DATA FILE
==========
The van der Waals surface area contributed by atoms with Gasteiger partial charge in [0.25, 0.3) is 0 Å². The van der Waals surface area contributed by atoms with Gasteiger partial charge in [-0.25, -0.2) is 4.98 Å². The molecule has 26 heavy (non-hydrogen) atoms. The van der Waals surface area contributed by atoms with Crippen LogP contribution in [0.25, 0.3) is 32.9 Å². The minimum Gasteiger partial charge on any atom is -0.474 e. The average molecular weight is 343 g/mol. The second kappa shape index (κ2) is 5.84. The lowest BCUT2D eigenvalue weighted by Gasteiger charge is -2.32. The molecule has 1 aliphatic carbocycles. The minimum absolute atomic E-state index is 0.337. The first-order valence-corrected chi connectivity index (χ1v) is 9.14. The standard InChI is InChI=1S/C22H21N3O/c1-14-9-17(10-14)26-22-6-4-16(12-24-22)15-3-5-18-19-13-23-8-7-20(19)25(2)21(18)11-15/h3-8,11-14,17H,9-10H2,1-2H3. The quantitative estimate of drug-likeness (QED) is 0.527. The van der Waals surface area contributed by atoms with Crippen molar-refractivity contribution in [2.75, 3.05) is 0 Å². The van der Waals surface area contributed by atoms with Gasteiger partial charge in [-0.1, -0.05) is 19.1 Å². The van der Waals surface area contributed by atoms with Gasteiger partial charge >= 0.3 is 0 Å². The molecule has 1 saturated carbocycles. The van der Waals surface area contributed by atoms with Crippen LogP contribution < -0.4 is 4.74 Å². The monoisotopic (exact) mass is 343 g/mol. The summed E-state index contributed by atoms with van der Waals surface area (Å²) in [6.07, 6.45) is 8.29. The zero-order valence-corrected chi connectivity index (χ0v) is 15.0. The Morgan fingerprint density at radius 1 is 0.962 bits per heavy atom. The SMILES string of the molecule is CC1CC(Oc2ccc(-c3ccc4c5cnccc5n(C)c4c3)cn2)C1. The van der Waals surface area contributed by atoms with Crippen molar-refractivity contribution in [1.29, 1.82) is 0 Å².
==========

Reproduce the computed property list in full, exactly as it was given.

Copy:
The van der Waals surface area contributed by atoms with Gasteiger partial charge in [0.25, 0.3) is 0 Å². The van der Waals surface area contributed by atoms with Gasteiger partial charge in [-0.25, -0.2) is 4.98 Å². The molecule has 26 heavy (non-hydrogen) atoms. The van der Waals surface area contributed by atoms with Crippen LogP contribution in [0.25, 0.3) is 32.9 Å². The minimum Gasteiger partial charge on any atom is -0.474 e. The average molecular weight is 343 g/mol. The second kappa shape index (κ2) is 5.84. The lowest BCUT2D eigenvalue weighted by Gasteiger charge is -2.32. The molecule has 1 aliphatic carbocycles. The minimum absolute atomic E-state index is 0.337. The first-order valence-corrected chi connectivity index (χ1v) is 9.14. The standard InChI is InChI=1S/C22H21N3O/c1-14-9-17(10-14)26-22-6-4-16(12-24-22)15-3-5-18-19-13-23-8-7-20(19)25(2)21(18)11-15/h3-8,11-14,17H,9-10H2,1-2H3. The quantitative estimate of drug-likeness (QED) is 0.527. The van der Waals surface area contributed by atoms with Crippen molar-refractivity contribution in [2.75, 3.05) is 0 Å². The van der Waals surface area contributed by atoms with Gasteiger partial charge in [-0.1, -0.05) is 19.1 Å². The van der Waals surface area contributed by atoms with Gasteiger partial charge >= 0.3 is 0 Å². The molecule has 1 saturated carbocycles. The van der Waals surface area contributed by atoms with Crippen LogP contribution < -0.4 is 4.74 Å². The monoisotopic (exact) mass is 343 g/mol. The summed E-state index contributed by atoms with van der Waals surface area (Å²) in [6.07, 6.45) is 8.29. The zero-order valence-corrected chi connectivity index (χ0v) is 15.0. The Morgan fingerprint density at radius 1 is 0.962 bits per heavy atom. The SMILES string of the molecule is CC1CC(Oc2ccc(-c3ccc4c5cnccc5n(C)c4c3)cn2)C1. The van der Waals surface area contributed by atoms with Crippen molar-refractivity contribution in [1.29, 1.82) is 0 Å².